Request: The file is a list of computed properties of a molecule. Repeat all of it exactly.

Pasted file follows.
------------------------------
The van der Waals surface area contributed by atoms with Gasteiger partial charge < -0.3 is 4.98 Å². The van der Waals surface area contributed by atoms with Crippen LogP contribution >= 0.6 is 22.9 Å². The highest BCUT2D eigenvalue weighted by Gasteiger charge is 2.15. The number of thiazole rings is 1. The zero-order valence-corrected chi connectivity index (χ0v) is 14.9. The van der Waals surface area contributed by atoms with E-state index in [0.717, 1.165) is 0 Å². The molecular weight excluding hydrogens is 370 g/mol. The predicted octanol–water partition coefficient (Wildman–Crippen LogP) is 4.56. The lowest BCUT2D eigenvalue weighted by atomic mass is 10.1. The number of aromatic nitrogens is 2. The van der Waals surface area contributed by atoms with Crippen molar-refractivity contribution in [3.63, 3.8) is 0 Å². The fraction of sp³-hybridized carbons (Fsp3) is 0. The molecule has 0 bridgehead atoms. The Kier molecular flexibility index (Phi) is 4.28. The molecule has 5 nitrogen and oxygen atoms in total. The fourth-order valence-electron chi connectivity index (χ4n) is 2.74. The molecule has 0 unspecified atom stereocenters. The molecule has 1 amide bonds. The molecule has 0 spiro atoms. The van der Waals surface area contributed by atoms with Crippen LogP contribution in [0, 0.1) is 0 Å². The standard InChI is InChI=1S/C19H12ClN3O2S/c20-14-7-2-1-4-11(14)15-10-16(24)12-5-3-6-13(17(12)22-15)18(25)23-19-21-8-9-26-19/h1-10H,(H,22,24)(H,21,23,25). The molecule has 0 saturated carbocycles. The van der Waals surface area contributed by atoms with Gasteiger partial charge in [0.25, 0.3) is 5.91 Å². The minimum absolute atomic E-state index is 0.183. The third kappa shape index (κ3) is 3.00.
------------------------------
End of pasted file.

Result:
The van der Waals surface area contributed by atoms with Gasteiger partial charge < -0.3 is 4.98 Å². The van der Waals surface area contributed by atoms with Crippen LogP contribution >= 0.6 is 22.9 Å². The highest BCUT2D eigenvalue weighted by Gasteiger charge is 2.15. The number of thiazole rings is 1. The zero-order valence-corrected chi connectivity index (χ0v) is 14.9. The van der Waals surface area contributed by atoms with E-state index in [0.717, 1.165) is 0 Å². The molecular weight excluding hydrogens is 370 g/mol. The predicted octanol–water partition coefficient (Wildman–Crippen LogP) is 4.56. The lowest BCUT2D eigenvalue weighted by atomic mass is 10.1. The number of aromatic nitrogens is 2. The van der Waals surface area contributed by atoms with Crippen molar-refractivity contribution in [3.63, 3.8) is 0 Å². The fraction of sp³-hybridized carbons (Fsp3) is 0. The molecule has 0 bridgehead atoms. The Kier molecular flexibility index (Phi) is 4.28. The molecule has 5 nitrogen and oxygen atoms in total. The fourth-order valence-electron chi connectivity index (χ4n) is 2.74. The molecule has 0 unspecified atom stereocenters. The molecule has 1 amide bonds. The molecule has 0 spiro atoms. The van der Waals surface area contributed by atoms with Crippen LogP contribution in [0, 0.1) is 0 Å². The standard InChI is InChI=1S/C19H12ClN3O2S/c20-14-7-2-1-4-11(14)15-10-16(24)12-5-3-6-13(17(12)22-15)18(25)23-19-21-8-9-26-19/h1-10H,(H,22,24)(H,21,23,25). The molecule has 0 saturated carbocycles. The van der Waals surface area contributed by atoms with Gasteiger partial charge in [0.25, 0.3) is 5.91 Å². The minimum absolute atomic E-state index is 0.183. The third kappa shape index (κ3) is 3.00.